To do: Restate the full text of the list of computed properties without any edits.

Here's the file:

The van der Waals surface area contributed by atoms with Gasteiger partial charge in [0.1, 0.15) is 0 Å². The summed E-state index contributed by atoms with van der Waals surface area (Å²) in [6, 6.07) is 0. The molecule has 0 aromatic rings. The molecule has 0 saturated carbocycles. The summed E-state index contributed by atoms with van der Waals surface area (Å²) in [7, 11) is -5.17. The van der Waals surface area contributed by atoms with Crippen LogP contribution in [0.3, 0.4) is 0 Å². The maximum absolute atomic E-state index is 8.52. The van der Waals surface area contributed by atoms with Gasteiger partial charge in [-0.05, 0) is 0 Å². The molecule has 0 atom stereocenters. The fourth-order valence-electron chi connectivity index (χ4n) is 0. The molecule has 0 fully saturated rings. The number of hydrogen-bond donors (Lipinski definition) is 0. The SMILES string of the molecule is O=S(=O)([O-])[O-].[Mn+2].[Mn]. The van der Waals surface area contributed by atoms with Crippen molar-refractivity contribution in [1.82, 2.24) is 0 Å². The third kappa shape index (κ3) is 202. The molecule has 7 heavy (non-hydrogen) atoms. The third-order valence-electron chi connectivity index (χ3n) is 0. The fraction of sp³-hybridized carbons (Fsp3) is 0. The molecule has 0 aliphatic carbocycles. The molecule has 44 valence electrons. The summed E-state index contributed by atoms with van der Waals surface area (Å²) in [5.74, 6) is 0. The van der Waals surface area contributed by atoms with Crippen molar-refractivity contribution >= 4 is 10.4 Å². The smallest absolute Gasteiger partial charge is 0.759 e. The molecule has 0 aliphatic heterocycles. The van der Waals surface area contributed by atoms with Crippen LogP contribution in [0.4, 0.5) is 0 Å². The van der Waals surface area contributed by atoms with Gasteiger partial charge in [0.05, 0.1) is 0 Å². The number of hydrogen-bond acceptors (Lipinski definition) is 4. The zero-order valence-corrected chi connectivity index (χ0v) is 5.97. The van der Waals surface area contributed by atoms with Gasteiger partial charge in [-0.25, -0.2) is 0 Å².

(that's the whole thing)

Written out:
The van der Waals surface area contributed by atoms with Gasteiger partial charge in [0.1, 0.15) is 0 Å². The summed E-state index contributed by atoms with van der Waals surface area (Å²) in [6, 6.07) is 0. The molecule has 0 aromatic rings. The molecule has 0 saturated carbocycles. The summed E-state index contributed by atoms with van der Waals surface area (Å²) in [7, 11) is -5.17. The van der Waals surface area contributed by atoms with Crippen LogP contribution in [0.3, 0.4) is 0 Å². The maximum absolute atomic E-state index is 8.52. The van der Waals surface area contributed by atoms with Gasteiger partial charge in [-0.05, 0) is 0 Å². The molecule has 0 atom stereocenters. The fourth-order valence-electron chi connectivity index (χ4n) is 0. The molecule has 0 fully saturated rings. The number of hydrogen-bond donors (Lipinski definition) is 0. The SMILES string of the molecule is O=S(=O)([O-])[O-].[Mn+2].[Mn]. The van der Waals surface area contributed by atoms with Crippen molar-refractivity contribution in [1.82, 2.24) is 0 Å². The third kappa shape index (κ3) is 202. The molecule has 7 heavy (non-hydrogen) atoms. The third-order valence-electron chi connectivity index (χ3n) is 0. The fraction of sp³-hybridized carbons (Fsp3) is 0. The molecule has 0 aliphatic carbocycles. The molecule has 44 valence electrons. The summed E-state index contributed by atoms with van der Waals surface area (Å²) in [5.74, 6) is 0. The van der Waals surface area contributed by atoms with Crippen molar-refractivity contribution >= 4 is 10.4 Å². The smallest absolute Gasteiger partial charge is 0.759 e. The molecule has 0 aliphatic heterocycles. The van der Waals surface area contributed by atoms with Crippen LogP contribution in [0.4, 0.5) is 0 Å². The van der Waals surface area contributed by atoms with Gasteiger partial charge in [0.05, 0.1) is 0 Å². The number of hydrogen-bond acceptors (Lipinski definition) is 4. The zero-order valence-corrected chi connectivity index (χ0v) is 5.97. The van der Waals surface area contributed by atoms with Gasteiger partial charge in [-0.25, -0.2) is 0 Å².